- Ohio university quiz implies atheists are naturally smarter than Christians
- Rep. Henry Cuellar on border crisis: ‘Playing defense on the one-yard line’
- Activists vow to occupy fast-food restaurants to get higher pay
- Rep. Luis Gutierrez: Senate Dems wary of immigration politics
- Summer camp for 1 percenters: Sushi, limos and shopping at FAO Schwarz
- Colorado gun crackdown law found to be built on faulty data
- Hank Aaron steps to fundraising plate for Democrat Michelle Nunn
- ISIL terrorists blow up burial site of Jonah, vow more of same
- Impeach Obama, say 35 percent in new poll
- Taliban yank 14 Shiites off bus, bind and shoot them on Afghan road
Latest Kgb Items
Former KGB Maj. Gen. Oleg Kalugin said NSA leaker Edward Snowden is now working for Russia's Federal Security Service as a consultant or technical adviser.
When ailing Russian President Boris Yeltsin named his little-known prime minister, Vladimir Putin, as his "heir" to the Kremlin in 1999, few understood much — if anything — about the motivations and ambitions of the former KGB officer.
Ever since Alexander Litvinenko's death on Nov. 23, 2006, British authorities have wrestled with how to deal with the case without creating an international incident with the Kremlin.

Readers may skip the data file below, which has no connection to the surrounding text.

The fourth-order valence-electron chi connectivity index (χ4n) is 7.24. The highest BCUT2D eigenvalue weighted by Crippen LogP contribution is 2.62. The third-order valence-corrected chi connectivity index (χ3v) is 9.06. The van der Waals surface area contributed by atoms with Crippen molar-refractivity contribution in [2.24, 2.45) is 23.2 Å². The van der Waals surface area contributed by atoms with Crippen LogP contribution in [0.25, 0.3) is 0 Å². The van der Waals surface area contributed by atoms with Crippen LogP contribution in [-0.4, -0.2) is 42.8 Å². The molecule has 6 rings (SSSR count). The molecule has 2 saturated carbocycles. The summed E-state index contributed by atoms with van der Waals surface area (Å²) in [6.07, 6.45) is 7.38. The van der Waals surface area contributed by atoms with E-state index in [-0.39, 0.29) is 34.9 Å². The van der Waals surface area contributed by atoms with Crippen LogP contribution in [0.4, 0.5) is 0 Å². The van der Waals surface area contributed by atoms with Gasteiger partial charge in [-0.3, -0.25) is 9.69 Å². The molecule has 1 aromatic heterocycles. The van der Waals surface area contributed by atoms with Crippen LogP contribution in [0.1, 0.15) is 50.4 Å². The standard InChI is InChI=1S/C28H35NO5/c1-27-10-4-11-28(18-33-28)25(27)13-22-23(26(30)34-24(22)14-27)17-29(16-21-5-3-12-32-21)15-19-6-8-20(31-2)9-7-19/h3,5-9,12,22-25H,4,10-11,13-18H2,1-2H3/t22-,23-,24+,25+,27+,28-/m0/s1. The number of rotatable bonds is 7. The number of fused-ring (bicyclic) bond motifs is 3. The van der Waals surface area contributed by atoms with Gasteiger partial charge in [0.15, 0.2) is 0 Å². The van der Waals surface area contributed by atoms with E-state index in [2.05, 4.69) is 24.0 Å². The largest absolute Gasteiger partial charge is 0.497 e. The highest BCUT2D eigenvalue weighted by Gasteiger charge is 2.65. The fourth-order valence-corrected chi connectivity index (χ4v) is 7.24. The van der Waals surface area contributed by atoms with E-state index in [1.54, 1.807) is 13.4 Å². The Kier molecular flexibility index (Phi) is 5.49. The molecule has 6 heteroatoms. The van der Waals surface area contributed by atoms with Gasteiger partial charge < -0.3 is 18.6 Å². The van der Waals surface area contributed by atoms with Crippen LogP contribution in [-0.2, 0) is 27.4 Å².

Russia has erected a "ring of steel" and the U.S. military is planning for evacuations, but the fact remains that Sochi, the site of next month's Winter Olympics, is within striking distance of Dagestan and Chechnya — volatile regions that form a caldron for Islamic militants.
A feeling of sad finality gripped me as I read the last of the 739 pages of Tom Clancy’s 18th and final thriller. Once again, the acrid scent of cordite wafted through my imagination during the climactic gunbattle as Clancy’s characters from the world of intelligence achieved yet another victory over the forces of evil.
Everybody does it, but nobody does it like Barack Obama
In the summer of 1992, CIA counterintelligence analyst Sandra "Sandy" Grimes burst into the office of her boss, Paul Redmond, and exclaimed, "It doesn't take a rocket scientist to tell what is going on here ... Rick [Ames] is a Russian spy!"
Polonium first hit the headlines when it was used to kill KGB agent-turned-Kremlin critic Alexander Litvinenko in London in 2006.
The parallels between Soviet-era repression and Vladimir Putin's authoritarian rule are at the heart of "Lest We Forget: Masters of Soviet Dissent," a new exhibition of paintings and drawings by Leonhard Lapin and the late Alexander Zhdanov at Charles Krause/Reporting Fine Art gallery in Washington.